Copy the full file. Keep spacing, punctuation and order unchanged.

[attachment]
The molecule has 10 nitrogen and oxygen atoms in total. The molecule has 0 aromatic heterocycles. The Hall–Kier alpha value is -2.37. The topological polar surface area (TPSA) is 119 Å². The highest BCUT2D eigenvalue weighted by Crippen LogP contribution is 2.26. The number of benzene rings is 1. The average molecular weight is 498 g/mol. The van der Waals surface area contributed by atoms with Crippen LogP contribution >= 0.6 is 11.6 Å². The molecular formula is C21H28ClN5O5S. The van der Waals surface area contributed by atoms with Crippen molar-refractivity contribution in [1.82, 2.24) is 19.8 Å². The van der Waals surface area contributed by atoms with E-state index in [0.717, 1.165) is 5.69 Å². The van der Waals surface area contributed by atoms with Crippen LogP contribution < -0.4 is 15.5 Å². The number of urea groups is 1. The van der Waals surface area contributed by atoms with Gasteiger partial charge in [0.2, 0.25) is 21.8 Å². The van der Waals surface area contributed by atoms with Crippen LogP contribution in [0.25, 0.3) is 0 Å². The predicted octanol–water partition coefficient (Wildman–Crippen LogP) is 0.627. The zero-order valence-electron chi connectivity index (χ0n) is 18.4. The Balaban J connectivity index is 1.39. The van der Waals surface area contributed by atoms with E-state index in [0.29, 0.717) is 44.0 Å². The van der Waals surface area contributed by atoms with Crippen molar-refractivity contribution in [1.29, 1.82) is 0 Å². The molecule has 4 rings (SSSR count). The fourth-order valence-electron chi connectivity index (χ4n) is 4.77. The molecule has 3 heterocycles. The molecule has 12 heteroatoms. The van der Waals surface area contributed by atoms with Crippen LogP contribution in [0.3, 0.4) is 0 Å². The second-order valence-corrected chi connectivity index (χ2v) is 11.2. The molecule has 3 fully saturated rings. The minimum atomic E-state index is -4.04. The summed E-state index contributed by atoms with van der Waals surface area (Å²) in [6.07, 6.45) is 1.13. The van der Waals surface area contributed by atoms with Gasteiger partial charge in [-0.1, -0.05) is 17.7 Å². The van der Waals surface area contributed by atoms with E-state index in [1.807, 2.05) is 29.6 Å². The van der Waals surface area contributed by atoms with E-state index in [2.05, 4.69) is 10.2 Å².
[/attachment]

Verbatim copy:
The molecule has 10 nitrogen and oxygen atoms in total. The molecule has 0 aromatic heterocycles. The Hall–Kier alpha value is -2.37. The topological polar surface area (TPSA) is 119 Å². The highest BCUT2D eigenvalue weighted by Crippen LogP contribution is 2.26. The number of benzene rings is 1. The average molecular weight is 498 g/mol. The van der Waals surface area contributed by atoms with Crippen LogP contribution >= 0.6 is 11.6 Å². The molecular formula is C21H28ClN5O5S. The van der Waals surface area contributed by atoms with Crippen molar-refractivity contribution in [1.82, 2.24) is 19.8 Å². The van der Waals surface area contributed by atoms with E-state index in [0.717, 1.165) is 5.69 Å². The van der Waals surface area contributed by atoms with Crippen LogP contribution < -0.4 is 15.5 Å². The number of urea groups is 1. The van der Waals surface area contributed by atoms with Gasteiger partial charge in [0.2, 0.25) is 21.8 Å². The van der Waals surface area contributed by atoms with Crippen LogP contribution in [0.25, 0.3) is 0 Å². The predicted octanol–water partition coefficient (Wildman–Crippen LogP) is 0.627. The zero-order valence-electron chi connectivity index (χ0n) is 18.4. The Balaban J connectivity index is 1.39. The van der Waals surface area contributed by atoms with E-state index in [0.29, 0.717) is 44.0 Å². The van der Waals surface area contributed by atoms with Crippen molar-refractivity contribution in [1.29, 1.82) is 0 Å². The molecule has 4 rings (SSSR count). The fourth-order valence-electron chi connectivity index (χ4n) is 4.77. The molecule has 3 heterocycles. The molecule has 12 heteroatoms. The van der Waals surface area contributed by atoms with Crippen LogP contribution in [0.3, 0.4) is 0 Å². The second-order valence-corrected chi connectivity index (χ2v) is 11.2. The molecule has 3 fully saturated rings. The minimum atomic E-state index is -4.04. The summed E-state index contributed by atoms with van der Waals surface area (Å²) in [6.07, 6.45) is 1.13. The van der Waals surface area contributed by atoms with Gasteiger partial charge in [-0.1, -0.05) is 17.7 Å². The van der Waals surface area contributed by atoms with E-state index in [1.807, 2.05) is 29.6 Å². The van der Waals surface area contributed by atoms with E-state index in [2.05, 4.69) is 10.2 Å².